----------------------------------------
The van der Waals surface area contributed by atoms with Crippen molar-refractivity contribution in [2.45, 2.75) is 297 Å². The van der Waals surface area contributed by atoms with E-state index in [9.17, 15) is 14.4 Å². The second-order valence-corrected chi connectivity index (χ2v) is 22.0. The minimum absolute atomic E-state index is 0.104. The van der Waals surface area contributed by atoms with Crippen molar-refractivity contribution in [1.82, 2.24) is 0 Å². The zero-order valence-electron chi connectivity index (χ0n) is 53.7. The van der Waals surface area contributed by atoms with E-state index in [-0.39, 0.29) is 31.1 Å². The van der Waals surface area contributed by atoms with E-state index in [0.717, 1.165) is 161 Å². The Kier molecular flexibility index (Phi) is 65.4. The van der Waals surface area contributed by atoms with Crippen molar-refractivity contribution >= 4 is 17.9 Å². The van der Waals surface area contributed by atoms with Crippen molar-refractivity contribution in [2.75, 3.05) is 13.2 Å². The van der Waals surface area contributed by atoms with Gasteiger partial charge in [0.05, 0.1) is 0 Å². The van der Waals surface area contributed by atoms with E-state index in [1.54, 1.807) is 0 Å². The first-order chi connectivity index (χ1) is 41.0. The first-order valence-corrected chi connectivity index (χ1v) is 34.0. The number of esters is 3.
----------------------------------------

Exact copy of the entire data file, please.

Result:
The van der Waals surface area contributed by atoms with Crippen molar-refractivity contribution in [2.45, 2.75) is 297 Å². The van der Waals surface area contributed by atoms with E-state index in [9.17, 15) is 14.4 Å². The second-order valence-corrected chi connectivity index (χ2v) is 22.0. The minimum absolute atomic E-state index is 0.104. The van der Waals surface area contributed by atoms with Crippen molar-refractivity contribution in [1.82, 2.24) is 0 Å². The zero-order valence-electron chi connectivity index (χ0n) is 53.7. The van der Waals surface area contributed by atoms with E-state index in [-0.39, 0.29) is 31.1 Å². The van der Waals surface area contributed by atoms with E-state index in [0.717, 1.165) is 161 Å². The Kier molecular flexibility index (Phi) is 65.4. The van der Waals surface area contributed by atoms with Crippen molar-refractivity contribution >= 4 is 17.9 Å². The van der Waals surface area contributed by atoms with Crippen molar-refractivity contribution in [2.75, 3.05) is 13.2 Å². The van der Waals surface area contributed by atoms with Gasteiger partial charge in [0.05, 0.1) is 0 Å². The van der Waals surface area contributed by atoms with E-state index in [1.54, 1.807) is 0 Å². The first-order chi connectivity index (χ1) is 41.0. The first-order valence-corrected chi connectivity index (χ1v) is 34.0. The number of esters is 3.